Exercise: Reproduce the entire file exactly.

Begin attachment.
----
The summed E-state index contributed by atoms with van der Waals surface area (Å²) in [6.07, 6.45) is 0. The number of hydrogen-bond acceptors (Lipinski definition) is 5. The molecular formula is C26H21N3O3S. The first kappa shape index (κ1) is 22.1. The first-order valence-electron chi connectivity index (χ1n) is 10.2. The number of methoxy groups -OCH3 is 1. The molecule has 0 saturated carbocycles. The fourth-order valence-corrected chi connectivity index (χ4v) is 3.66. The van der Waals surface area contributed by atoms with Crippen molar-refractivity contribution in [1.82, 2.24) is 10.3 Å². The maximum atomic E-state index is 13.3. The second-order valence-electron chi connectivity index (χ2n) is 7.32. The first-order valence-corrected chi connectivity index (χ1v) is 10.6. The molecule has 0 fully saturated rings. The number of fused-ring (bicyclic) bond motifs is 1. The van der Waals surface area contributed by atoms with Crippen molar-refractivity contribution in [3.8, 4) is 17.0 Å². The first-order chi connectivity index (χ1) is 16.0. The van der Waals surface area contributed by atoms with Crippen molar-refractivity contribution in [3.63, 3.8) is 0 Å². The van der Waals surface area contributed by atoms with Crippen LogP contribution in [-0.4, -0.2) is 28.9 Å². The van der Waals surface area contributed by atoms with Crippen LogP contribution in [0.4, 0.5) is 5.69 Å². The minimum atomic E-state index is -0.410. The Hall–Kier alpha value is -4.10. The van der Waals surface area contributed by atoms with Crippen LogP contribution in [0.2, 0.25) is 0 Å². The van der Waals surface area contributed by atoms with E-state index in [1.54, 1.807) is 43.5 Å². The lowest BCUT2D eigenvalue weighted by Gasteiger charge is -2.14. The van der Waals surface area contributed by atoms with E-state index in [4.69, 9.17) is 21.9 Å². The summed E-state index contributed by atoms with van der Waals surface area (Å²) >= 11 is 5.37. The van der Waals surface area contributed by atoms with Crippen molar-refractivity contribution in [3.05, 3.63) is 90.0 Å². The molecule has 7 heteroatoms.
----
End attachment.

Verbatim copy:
The summed E-state index contributed by atoms with van der Waals surface area (Å²) in [6.07, 6.45) is 0. The number of hydrogen-bond acceptors (Lipinski definition) is 5. The molecular formula is C26H21N3O3S. The first kappa shape index (κ1) is 22.1. The first-order valence-electron chi connectivity index (χ1n) is 10.2. The number of methoxy groups -OCH3 is 1. The molecule has 0 saturated carbocycles. The fourth-order valence-corrected chi connectivity index (χ4v) is 3.66. The van der Waals surface area contributed by atoms with Crippen molar-refractivity contribution in [1.82, 2.24) is 10.3 Å². The maximum atomic E-state index is 13.3. The second-order valence-electron chi connectivity index (χ2n) is 7.32. The first-order valence-corrected chi connectivity index (χ1v) is 10.6. The molecule has 0 fully saturated rings. The number of fused-ring (bicyclic) bond motifs is 1. The van der Waals surface area contributed by atoms with Crippen molar-refractivity contribution in [3.8, 4) is 17.0 Å². The first-order chi connectivity index (χ1) is 16.0. The van der Waals surface area contributed by atoms with Crippen molar-refractivity contribution in [3.63, 3.8) is 0 Å². The van der Waals surface area contributed by atoms with Crippen LogP contribution in [-0.4, -0.2) is 28.9 Å². The van der Waals surface area contributed by atoms with Crippen LogP contribution in [0.4, 0.5) is 5.69 Å². The minimum atomic E-state index is -0.410. The Hall–Kier alpha value is -4.10. The van der Waals surface area contributed by atoms with Crippen LogP contribution in [0.2, 0.25) is 0 Å². The van der Waals surface area contributed by atoms with E-state index in [1.54, 1.807) is 43.5 Å². The lowest BCUT2D eigenvalue weighted by Gasteiger charge is -2.14. The van der Waals surface area contributed by atoms with E-state index in [4.69, 9.17) is 21.9 Å². The summed E-state index contributed by atoms with van der Waals surface area (Å²) >= 11 is 5.37. The van der Waals surface area contributed by atoms with Crippen molar-refractivity contribution in [3.05, 3.63) is 90.0 Å². The molecule has 7 heteroatoms.